Student English Newspaper

Keio’s Minami-Sanriku Project

After the 3/11 earthquake and tsunami, a volunteer project was launched in Keio University. At first it was called the “Minami-Sanriku Shien Project” (the project to aid Minami-Sanirku).  However, now that nearly 18 months have passed since the beginning of the disaster, the focus of the project has shifted from simply providing volunteer aid to developing deeper ties

with the region and implementing long-term activities.  To find out more, we interviewed the student head of the project, Fumika Awazu,

Beyond Aid

Minami-Sanriku is a town  in Miyagi Prefecture that faces the Pacific Ocean, It was seriously damaged by the 3.11 tsunami .  Keio University

owns a forest in part of the town known as Togura, and this is why the project was started here.  The project organized visits by teams of volunteers in the summer vacation of 2011, immediately after the disaster, and in the spring vacation of 2012, about a year after.

During the summer of 2011, more than two hundred Keio students and teachers visited Minami-Sanriku.. The tasks facing the volunteers were

clear.  Ms. Awazu recalls, “At that time, we just tackled the obvious problems, such as removing the piles of rubble left behind by the tsunami.”  In contrast, in the spring of 2012, the obvious problems had already been dealt with.  Therefore, the members wondered what they could do for the local people.  “We had no idea what needed to be done”, she said.

However, the local people had responded favorably to the volunteers as a result of dialogues to seek their works .  At one time, people at the Nagashizu-Sou, an inn where the volunteers stay, called Ms.Awazu to ask “When will you come here next?” and “Why not come to have a meal?”  “They are such warm people”, she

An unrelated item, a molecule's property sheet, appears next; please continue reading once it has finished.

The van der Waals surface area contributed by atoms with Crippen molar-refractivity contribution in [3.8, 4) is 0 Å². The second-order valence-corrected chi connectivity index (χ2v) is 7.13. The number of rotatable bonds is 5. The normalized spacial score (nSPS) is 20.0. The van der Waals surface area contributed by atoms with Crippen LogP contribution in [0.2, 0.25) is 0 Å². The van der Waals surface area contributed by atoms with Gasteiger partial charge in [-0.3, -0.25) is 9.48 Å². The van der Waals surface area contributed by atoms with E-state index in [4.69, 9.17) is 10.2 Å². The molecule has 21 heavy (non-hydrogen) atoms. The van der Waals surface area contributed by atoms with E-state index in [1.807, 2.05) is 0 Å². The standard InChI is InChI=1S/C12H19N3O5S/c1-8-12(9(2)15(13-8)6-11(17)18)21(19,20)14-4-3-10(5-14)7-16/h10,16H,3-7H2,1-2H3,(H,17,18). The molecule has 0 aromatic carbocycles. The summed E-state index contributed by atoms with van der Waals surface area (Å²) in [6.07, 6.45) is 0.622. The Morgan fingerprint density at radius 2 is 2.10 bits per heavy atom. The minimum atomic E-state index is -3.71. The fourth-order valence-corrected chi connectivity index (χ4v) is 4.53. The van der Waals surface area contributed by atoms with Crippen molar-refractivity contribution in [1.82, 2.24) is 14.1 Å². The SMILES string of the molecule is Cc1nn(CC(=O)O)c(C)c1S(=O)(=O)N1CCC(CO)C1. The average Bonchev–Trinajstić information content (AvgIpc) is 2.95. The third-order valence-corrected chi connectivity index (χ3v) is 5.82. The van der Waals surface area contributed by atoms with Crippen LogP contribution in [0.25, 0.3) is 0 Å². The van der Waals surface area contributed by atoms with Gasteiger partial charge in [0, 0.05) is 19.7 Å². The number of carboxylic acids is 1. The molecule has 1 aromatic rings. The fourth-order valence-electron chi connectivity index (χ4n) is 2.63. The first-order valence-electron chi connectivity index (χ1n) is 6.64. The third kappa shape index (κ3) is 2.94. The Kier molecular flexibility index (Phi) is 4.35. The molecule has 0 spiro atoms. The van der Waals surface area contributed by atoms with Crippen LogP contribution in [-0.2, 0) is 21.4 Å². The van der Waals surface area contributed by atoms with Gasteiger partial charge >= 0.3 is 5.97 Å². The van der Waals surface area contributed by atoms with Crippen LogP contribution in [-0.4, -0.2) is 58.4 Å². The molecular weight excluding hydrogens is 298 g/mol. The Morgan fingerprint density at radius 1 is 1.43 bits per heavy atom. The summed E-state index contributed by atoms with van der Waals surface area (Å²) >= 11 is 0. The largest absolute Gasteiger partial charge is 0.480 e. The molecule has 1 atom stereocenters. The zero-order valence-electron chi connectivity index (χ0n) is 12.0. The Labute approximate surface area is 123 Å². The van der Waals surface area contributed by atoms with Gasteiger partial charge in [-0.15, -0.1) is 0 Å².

comments.  “I want to sustain the precious bonds that we have built.”


Fumika Awazu

The project members knew that after the summer of 2011, the urgent need for their help no longer existed.  However, they wanted to maintain their involvement with the region.  Ms. Awazu explains the appeal of Minami-Sanriku, “Despite the tragic events of 3/11, there is a relaxed atmosphere.  It is like going to islands in the South Pacific for a vacation.”  To spread awareness of the good points of the town, they wish more students to visit, even if they are only going in order to relax  They have therefore shifted their purpose from volunteering to just being involved.  As a sign of this change, the word “Shien”, which means aid, has been removed from the project title.Currently, seven to eight students are working as staff members. They hold meetings once every two weeks and organize monthly lectures about Minami-Sanriku by invited experts In addition, they are also planning to hold tours in the summer vacation of 2012.  This time, each group will have a special theme, such as “Minami-Sanriku as a fishing port” or “The Keio Forest”.  The participants will learn about Minami-Sanriku through hands-on activities related to their theme.
When Ms.Awazu was answering our questions discreetly, she declared, “We will make this project continue for decades.”  Thanks to the efforts of Ma Awazu and the other project members, we have the chance to visit the town and learn about its people. Why not try to visit Minami-Sanriku with her this summer?


Japanese Version

Written by Shun Oyobiki, Haruka Mayumi

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